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Blinded Veterans Take Back Their Freedom

By: Elyse Miller News Channel 3 Reporter emiller@kesq.com

WHITEWATER – Veterans of war who were injured and blinded were given the gift of mobility and confidence on Sunday. Guide Dogs of the Desert held a graduation ceremony for dogs who completed training and will now become guides for veterans.

Master Sargent, Dexter Durrante became blind on August 17th, 2007 during a training mission. Adjusting to his new way of life was a struggle. but his new dog is guiding is clearing his walk through life.

” My dog is Shepard, the good shepard and I’m his flock,” says MSG. Durrante, U.S. Army.

Through Guide Dogs of the Desert, Dexter joins six other veterans who are taking the reins to their new guides. It’s a ceremony attracting community members, animal lovers and celebrities.

” These veterans have fought for our country and our independence and they have lost their site, it’s a wonderful wonderful gift that they lost,” says event spokeswoman, Paula Abdul.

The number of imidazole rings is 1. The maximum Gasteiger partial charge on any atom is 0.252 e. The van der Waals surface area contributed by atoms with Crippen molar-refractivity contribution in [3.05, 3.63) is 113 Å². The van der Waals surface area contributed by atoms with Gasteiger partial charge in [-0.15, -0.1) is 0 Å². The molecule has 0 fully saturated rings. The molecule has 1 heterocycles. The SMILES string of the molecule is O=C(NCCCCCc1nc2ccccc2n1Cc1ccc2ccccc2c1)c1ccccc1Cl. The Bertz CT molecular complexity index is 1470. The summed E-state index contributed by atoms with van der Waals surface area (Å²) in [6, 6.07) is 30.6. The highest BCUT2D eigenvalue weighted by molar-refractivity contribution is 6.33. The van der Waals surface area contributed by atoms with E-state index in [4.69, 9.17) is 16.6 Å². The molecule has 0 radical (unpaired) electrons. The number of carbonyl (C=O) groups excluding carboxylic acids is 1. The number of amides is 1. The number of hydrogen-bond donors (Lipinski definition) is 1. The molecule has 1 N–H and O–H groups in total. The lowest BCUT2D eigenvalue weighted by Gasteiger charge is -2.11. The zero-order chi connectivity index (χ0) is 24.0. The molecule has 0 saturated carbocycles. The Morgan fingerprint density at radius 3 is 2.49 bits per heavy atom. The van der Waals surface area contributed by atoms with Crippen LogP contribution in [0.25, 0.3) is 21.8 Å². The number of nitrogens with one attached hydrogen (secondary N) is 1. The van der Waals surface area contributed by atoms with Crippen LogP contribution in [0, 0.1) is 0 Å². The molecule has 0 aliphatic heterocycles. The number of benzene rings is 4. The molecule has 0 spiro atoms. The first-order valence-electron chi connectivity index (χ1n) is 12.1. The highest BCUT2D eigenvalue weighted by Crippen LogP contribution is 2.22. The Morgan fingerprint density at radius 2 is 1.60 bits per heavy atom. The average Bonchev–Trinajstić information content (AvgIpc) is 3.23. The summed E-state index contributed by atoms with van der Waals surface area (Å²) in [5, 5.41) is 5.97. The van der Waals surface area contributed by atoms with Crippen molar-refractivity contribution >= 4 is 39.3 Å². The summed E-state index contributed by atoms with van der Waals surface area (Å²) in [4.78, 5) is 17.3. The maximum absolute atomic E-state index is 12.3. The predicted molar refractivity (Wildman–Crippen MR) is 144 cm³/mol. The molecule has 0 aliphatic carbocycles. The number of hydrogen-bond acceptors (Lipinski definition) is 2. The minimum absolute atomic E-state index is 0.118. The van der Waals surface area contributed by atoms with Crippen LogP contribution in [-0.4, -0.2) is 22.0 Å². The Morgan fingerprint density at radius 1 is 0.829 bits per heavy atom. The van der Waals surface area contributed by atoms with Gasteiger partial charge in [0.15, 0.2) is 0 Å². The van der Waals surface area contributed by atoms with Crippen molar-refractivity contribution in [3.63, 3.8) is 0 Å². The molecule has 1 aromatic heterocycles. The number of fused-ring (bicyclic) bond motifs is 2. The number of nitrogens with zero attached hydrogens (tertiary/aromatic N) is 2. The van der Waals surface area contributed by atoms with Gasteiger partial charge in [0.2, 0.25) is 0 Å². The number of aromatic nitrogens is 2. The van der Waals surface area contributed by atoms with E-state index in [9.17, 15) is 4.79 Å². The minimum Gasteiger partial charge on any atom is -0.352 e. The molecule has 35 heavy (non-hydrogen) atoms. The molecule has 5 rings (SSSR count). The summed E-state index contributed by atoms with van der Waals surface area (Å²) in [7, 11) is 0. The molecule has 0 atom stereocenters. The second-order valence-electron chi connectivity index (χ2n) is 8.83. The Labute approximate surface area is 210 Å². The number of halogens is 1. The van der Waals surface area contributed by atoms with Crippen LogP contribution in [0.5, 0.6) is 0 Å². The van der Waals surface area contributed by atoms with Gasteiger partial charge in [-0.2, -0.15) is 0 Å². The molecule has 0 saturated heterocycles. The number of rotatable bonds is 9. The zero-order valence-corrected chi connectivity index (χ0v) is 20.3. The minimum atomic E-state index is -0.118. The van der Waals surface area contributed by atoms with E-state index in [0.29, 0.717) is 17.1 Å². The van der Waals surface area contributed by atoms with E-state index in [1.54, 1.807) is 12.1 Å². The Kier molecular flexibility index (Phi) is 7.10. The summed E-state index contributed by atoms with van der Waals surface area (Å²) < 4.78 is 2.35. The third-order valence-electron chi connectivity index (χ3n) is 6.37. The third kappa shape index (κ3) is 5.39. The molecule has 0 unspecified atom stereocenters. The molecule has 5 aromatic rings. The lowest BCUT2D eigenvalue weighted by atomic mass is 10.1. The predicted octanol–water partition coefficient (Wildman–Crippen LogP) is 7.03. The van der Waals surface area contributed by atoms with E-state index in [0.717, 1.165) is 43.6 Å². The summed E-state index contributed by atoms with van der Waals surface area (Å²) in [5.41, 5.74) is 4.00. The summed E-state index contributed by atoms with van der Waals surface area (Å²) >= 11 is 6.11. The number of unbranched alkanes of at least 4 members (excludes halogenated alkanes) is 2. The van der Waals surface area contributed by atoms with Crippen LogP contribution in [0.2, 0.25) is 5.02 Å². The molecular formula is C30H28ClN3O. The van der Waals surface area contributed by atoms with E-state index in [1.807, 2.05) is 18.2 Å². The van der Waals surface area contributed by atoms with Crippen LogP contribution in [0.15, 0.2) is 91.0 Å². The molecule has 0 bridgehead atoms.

Guide Dogs of the Desert started back in 1972, since then they have given out more than one thousand dogs to people who have been blinded. Now as more service men and women are wounded in war, they are increasing their focus on helping veterans.

” They served our country to keep us safe,” says Guide Dogs of the Desert Director, Roccie Hill.

Rose Schumaker spent many years in battle, fighting in three wars. She started going blind in the 80’s. As her sight faded so did her confidence, but with Pearl by her side, she’s empowered and encouraged.

” She’ll let me know if there is a curb or if there is something in the road to walk around, she is absolutely wonderful,” says Schumaker.

Durrante agrees, he says Shepard is a friend he can trust to guide him along a safe path toward independence.

” Shepard definitely changed my life,” says MSG. Durrante.

KESQ News Team

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